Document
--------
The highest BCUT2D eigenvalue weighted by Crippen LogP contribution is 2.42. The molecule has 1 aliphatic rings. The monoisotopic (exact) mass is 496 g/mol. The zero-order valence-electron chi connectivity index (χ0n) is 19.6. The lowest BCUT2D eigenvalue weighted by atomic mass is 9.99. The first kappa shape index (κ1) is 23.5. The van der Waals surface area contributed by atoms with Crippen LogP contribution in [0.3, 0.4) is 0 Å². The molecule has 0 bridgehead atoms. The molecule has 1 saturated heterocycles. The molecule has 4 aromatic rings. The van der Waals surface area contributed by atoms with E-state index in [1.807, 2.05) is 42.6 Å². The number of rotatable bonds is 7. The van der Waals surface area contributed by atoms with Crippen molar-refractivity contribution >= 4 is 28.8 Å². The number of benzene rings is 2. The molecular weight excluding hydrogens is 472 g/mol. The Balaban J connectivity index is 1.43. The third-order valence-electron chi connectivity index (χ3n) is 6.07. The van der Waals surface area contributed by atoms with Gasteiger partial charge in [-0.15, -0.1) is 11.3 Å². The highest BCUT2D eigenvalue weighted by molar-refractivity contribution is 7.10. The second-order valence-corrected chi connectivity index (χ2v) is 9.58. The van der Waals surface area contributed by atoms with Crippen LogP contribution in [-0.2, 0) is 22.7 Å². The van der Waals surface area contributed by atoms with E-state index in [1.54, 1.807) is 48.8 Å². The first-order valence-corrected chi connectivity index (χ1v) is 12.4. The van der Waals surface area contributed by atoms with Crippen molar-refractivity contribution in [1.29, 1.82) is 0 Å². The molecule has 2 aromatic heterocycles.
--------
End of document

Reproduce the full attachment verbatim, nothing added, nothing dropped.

The highest BCUT2D eigenvalue weighted by Crippen LogP contribution is 2.42. The molecule has 1 aliphatic rings. The monoisotopic (exact) mass is 496 g/mol. The zero-order valence-electron chi connectivity index (χ0n) is 19.6. The lowest BCUT2D eigenvalue weighted by atomic mass is 9.99. The first kappa shape index (κ1) is 23.5. The van der Waals surface area contributed by atoms with Crippen LogP contribution in [0.3, 0.4) is 0 Å². The molecule has 0 bridgehead atoms. The molecule has 1 saturated heterocycles. The molecule has 4 aromatic rings. The van der Waals surface area contributed by atoms with E-state index in [1.807, 2.05) is 42.6 Å². The number of rotatable bonds is 7. The van der Waals surface area contributed by atoms with Crippen molar-refractivity contribution >= 4 is 28.8 Å². The number of benzene rings is 2. The molecular weight excluding hydrogens is 472 g/mol. The Balaban J connectivity index is 1.43. The third-order valence-electron chi connectivity index (χ3n) is 6.07. The van der Waals surface area contributed by atoms with Gasteiger partial charge in [-0.15, -0.1) is 11.3 Å². The highest BCUT2D eigenvalue weighted by molar-refractivity contribution is 7.10. The second-order valence-corrected chi connectivity index (χ2v) is 9.58. The van der Waals surface area contributed by atoms with Crippen LogP contribution in [-0.2, 0) is 22.7 Å². The van der Waals surface area contributed by atoms with E-state index in [1.54, 1.807) is 48.8 Å². The first-order valence-corrected chi connectivity index (χ1v) is 12.4. The van der Waals surface area contributed by atoms with Crippen molar-refractivity contribution in [1.29, 1.82) is 0 Å². The molecule has 2 aromatic heterocycles.